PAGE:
Tomorrow is the 222nd anniversary of the introduction by James Madison of the first proposed amendments to the Constitution, eventually the Bill of Rights, before the first Congress.
I posted long excerpts of Madison's remarks here on March 30, including the language of his amendment to protect the right to a jury trial for civil suits: In suits at common law, between man and man, the trial by jury, as one of the best securities to the rights of the people, ought to remain inviolate. Madison went on to describe that right "as essential to secure the liberty of the people as any one of the pre-existent rights of nature."
Of course, he was one of many of the Founding Fathers who supported the unfettered right to a civil jury trial. Quote of the Day has been a feature of this website since I opened almost a year ago, in order to highlight the Founding Fathers' quotes in favor of the 7th Amendment. Here are more such quotes by Thomas Jefferson and other Founders and commentators:
I sincerely rejoice at the acceptance of our new constitution by nine States. It is a good canvas, on which some strokes only want retouching. What these are, I think are sufficiently manifested by the general voice from north to south, which calls for a bill of rights. It seems pretty generally understood, that this should go to juries, habeas corpus, standing armies, printing, religion and monopolies. I conceive there may be difficulty in finding general modifications of these, suited to the habits of all the States. But if such cannot be found, then it is better to establish trials by jury, the right of habeas corpus, freedom of the press and freedom of religion, in all cases, and to abolish standing armies in time of peace, and monopolies in all cases, than not to do it in any. The few cases wherein these things may do evil, cannot be weighed against the multitude wherein the want of them will do evil. In disputes between a foreigner and a native, a trial by jury may be improper. But if this exception cannot be agreed to, the remedy will be to model the jury by giving the mediatas linguae, in civil as well as criminal cases. Thomas Jefferson, letter to James Madison, July 31, 1788.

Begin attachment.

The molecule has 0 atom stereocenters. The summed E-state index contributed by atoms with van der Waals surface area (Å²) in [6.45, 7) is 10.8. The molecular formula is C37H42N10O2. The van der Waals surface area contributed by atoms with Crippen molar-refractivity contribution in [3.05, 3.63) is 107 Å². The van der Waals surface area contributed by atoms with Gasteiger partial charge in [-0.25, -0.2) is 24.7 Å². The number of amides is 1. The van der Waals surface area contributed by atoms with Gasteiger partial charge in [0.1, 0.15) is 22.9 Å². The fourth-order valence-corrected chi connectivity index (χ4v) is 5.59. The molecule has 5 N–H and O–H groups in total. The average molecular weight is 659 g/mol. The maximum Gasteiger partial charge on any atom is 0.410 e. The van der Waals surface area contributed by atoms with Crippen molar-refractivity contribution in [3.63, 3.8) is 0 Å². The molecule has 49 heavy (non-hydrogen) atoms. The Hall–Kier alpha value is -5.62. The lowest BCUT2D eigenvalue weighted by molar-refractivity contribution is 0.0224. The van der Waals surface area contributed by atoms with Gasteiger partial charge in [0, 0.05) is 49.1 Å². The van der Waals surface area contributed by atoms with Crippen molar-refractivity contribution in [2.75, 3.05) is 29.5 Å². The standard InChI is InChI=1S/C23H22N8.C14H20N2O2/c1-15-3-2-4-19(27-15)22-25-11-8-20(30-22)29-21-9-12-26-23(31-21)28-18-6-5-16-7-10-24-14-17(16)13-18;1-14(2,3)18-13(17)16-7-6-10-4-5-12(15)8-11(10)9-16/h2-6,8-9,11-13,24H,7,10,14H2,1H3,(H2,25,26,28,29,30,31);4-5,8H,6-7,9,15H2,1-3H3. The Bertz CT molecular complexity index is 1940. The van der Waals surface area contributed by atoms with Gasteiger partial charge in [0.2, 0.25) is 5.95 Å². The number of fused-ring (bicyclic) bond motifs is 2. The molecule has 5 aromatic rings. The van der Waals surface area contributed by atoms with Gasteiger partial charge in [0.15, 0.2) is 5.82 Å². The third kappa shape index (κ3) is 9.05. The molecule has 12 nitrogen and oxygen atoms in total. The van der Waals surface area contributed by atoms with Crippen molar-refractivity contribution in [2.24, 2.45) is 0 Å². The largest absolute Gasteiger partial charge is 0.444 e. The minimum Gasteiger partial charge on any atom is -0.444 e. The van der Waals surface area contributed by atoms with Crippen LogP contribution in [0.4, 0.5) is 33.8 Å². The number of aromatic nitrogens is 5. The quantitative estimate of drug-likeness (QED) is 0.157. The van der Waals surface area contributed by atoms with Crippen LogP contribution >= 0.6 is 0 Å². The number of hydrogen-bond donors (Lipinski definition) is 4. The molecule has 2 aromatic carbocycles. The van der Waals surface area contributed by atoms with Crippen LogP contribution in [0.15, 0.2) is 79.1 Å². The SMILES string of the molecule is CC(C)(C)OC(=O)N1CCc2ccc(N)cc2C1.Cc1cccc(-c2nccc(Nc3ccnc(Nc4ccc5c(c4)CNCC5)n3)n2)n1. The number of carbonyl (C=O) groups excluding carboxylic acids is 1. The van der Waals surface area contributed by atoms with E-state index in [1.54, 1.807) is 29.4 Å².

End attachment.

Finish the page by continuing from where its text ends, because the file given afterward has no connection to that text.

In conformity with these principles, and from respect for the public sentiment on this subject, it is submitted, that the new constitution proposed for the government of the United States be bottomed upon a declaration or bill of rights, clearly and precisely stating the principles upon which this social compact is founded, to wit: ... that the trial by jury in criminal and civil cases, and the modes prescribed by the common law for the safety of life in criminal prosecutions shall be held sacred,... Richard Henry Lee, proposed amendments to the Constitution, October 16, 1787.
Your constitution further provides 'that in controversies respecting property, and in suits between man and man, the parties have a right to trial by jury, which ought to be held sacred.' ... Whether the trial by jury is to continue as your birth-right, the freemen of Pennsylvania, nay, of all America, are now called upon to declare... The late Convention have submitted to your consideration a plan of a new federal government--The subject is highly interesting to your future welfare--And it is worthy of remark, that there is no declaration of personal rights, premised in most free constitutions; and that trial by jury in civil cases is taken away... 'Centinel,' presumed to be "Antifederalist" Samuel Bryan, in letter to fellow Pennsylvanians, October 5, 1787.
If the federal constitution is to be construed so far in connection with the state constitutions, as to leave the trial by jury in civil causes, for instance, secured; on the same principles it would have left the trial by jury in criminal causes, the benefits of the writ of habeas corpus, &c. secured; they all stand on the same footing; they are the common rights of Americans, and have been recognized by the state constitutions... "Federal Farmer IV", another of the "Antifederalists," in letter of October 12, 1787.
These quotes are the seeds of our democracy, planted by our forefathers, nurtured and fed with the blood, toil, and sweat of two hundred years of Americans who served the cause of freedom.